The Africa Regional Director of Proforest, Mr Abraham Baffoe, has asked for support for smallholder palm oil producers to help improve their production capacity to augment national output.
Due to production shortfall, he explained that the country “imports about 50,000 tonnes of palm oil every year to meet demand, especially in the healthcare, pharmaceutical and body lotion industries.”
Briefing the press at the third Sustainable Palm Oil Conference, hosted by the Roundtable on Sustainable Palm Oil (RSPO) and Proforest, on August 20 in Accra, Mr Baffoe observed that the country imported more because the industry was dominated by smallholder producers whose output did not meet demand.
“Part of the problem for the high import is because the oil palm sub-sector is dominated by smallholder producers who account for 80 per cent of the entire industry yet are not able to meet demand.
“For instance, an assessment of the industry showed that while the big companies are producing 20 tonnes of palm oil per hectare, the smallholder producers are able to do two tonnes per hectare.
“The reason for this imbalance is because the smallholder producers do not have the technical knowhow to improve on their yield and so if we can address the productivity challenges, Ghana could become a net exporter,” he said.
Out of the 300,000 hectares of palm cultivated in the country, he stated that 60,000 hectares were owned by the big firms while the rest belonged to the smallholder producers.
“A sustainable palm oil industry in Africa is something we are deeply committed to – and it is wonderful to have so much interest from companies and other stakeholders.
“We look forward to seeing these connections deepen as a result of this conference, as we all work together towards an industry which contributes to the economic development of African countries while preserving the crucially important biodiversity of the region,” he added.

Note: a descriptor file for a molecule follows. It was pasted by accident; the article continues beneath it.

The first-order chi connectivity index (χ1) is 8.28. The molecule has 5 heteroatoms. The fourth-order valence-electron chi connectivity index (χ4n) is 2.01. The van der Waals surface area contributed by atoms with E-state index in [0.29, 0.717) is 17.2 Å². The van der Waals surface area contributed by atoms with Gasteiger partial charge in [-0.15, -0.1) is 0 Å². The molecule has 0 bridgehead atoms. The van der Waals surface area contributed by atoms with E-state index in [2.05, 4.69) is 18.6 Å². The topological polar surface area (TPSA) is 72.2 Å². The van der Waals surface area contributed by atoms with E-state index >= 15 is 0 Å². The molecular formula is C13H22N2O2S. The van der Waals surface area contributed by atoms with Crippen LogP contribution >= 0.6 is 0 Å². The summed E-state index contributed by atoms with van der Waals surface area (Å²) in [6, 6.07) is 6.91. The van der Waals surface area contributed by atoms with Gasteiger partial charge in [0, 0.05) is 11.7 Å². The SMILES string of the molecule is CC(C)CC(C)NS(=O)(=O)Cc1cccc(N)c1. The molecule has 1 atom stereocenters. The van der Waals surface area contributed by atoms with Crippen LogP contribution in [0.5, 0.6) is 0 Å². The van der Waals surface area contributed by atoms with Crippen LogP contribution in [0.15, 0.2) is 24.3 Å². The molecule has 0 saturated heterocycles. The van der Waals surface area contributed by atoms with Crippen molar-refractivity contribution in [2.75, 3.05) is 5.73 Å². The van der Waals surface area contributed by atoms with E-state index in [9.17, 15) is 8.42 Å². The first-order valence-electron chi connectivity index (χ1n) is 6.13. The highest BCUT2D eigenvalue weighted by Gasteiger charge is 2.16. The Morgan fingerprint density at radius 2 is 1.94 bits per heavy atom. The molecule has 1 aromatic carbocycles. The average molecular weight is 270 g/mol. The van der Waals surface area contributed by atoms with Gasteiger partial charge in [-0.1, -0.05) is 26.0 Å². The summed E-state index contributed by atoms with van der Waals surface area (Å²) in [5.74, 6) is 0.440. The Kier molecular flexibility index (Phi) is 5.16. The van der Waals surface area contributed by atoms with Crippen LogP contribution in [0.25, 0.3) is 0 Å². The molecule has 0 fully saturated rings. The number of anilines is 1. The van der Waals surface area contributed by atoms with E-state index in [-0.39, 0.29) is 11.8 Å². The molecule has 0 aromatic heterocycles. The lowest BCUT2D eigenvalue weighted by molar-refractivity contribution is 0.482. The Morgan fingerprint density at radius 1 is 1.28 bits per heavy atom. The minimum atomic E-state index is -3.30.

Mr Baffoe stated that industry stakeholders were optimistic that the draft bill for the development of the tree crop sector would shortly be approved by Cabinet, prior to its submission to Parliament.
He said the bill, when passed by Parliament, would establish the Tree Crop Development Authority (TCDA).
The proposed authority will provide policy direction and regulation for the development of the sector.
The Deputy Minister of Agriculture for Liberia, Mr Robert Fagans, said “working with smallholder producers to improve their yields through sustainable farming methods is critical for palm oil growth in Liberia.”
The Governor of Edo State in Nigeria, Mr Godwin Nogheghase Obaseki, called for strong collaborations between governments and the private sector to encourage sustainability in the palm oil value chain.
“Sustainability should not be the preserve of some few companies; everyone must get involved to help grow the industry. If you are not part of the solution, then you are part of the problem.
“Let me commend all of you here today for demonstrating your commitment to a solution. It is in the interests of all of us in Africa to make sustainable palm oil the norm,” he stated.